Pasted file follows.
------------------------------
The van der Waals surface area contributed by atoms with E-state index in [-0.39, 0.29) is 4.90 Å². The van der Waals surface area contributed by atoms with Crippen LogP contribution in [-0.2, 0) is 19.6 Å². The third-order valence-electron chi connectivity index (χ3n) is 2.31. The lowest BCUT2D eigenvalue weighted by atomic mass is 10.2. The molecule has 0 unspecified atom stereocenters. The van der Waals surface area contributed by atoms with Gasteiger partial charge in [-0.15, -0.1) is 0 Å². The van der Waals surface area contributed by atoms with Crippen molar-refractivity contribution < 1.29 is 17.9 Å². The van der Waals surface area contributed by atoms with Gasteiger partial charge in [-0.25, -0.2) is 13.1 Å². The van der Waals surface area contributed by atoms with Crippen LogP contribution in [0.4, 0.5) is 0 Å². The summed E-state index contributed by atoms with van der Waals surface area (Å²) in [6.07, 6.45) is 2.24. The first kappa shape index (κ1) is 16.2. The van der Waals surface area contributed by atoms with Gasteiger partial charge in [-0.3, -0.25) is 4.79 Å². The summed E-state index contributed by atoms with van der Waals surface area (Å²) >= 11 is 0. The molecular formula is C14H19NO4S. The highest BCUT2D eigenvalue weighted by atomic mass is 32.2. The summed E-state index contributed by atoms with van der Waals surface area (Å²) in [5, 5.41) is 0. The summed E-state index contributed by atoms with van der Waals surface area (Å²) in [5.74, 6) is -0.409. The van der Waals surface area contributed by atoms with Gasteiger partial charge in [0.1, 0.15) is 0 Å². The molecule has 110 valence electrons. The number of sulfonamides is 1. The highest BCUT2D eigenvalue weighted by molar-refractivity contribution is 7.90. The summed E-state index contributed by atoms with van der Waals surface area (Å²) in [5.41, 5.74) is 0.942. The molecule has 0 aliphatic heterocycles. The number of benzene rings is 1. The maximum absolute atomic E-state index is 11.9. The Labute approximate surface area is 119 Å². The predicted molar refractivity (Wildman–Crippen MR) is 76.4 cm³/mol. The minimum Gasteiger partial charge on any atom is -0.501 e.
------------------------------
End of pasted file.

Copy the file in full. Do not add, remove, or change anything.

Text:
The van der Waals surface area contributed by atoms with E-state index in [-0.39, 0.29) is 4.90 Å². The van der Waals surface area contributed by atoms with Crippen LogP contribution in [-0.2, 0) is 19.6 Å². The third-order valence-electron chi connectivity index (χ3n) is 2.31. The lowest BCUT2D eigenvalue weighted by atomic mass is 10.2. The molecule has 0 unspecified atom stereocenters. The van der Waals surface area contributed by atoms with Gasteiger partial charge in [-0.15, -0.1) is 0 Å². The van der Waals surface area contributed by atoms with Crippen molar-refractivity contribution < 1.29 is 17.9 Å². The van der Waals surface area contributed by atoms with Gasteiger partial charge in [-0.25, -0.2) is 13.1 Å². The van der Waals surface area contributed by atoms with Crippen LogP contribution in [0.4, 0.5) is 0 Å². The summed E-state index contributed by atoms with van der Waals surface area (Å²) in [6.07, 6.45) is 2.24. The first kappa shape index (κ1) is 16.2. The van der Waals surface area contributed by atoms with Gasteiger partial charge in [-0.3, -0.25) is 4.79 Å². The summed E-state index contributed by atoms with van der Waals surface area (Å²) >= 11 is 0. The molecular formula is C14H19NO4S. The highest BCUT2D eigenvalue weighted by atomic mass is 32.2. The summed E-state index contributed by atoms with van der Waals surface area (Å²) in [5, 5.41) is 0. The summed E-state index contributed by atoms with van der Waals surface area (Å²) in [5.74, 6) is -0.409. The van der Waals surface area contributed by atoms with Gasteiger partial charge in [0.1, 0.15) is 0 Å². The molecule has 110 valence electrons. The number of sulfonamides is 1. The highest BCUT2D eigenvalue weighted by molar-refractivity contribution is 7.90. The summed E-state index contributed by atoms with van der Waals surface area (Å²) in [5.41, 5.74) is 0.942. The molecule has 0 aliphatic heterocycles. The number of benzene rings is 1. The maximum absolute atomic E-state index is 11.9. The Labute approximate surface area is 119 Å². The predicted molar refractivity (Wildman–Crippen MR) is 76.4 cm³/mol. The minimum Gasteiger partial charge on any atom is -0.501 e.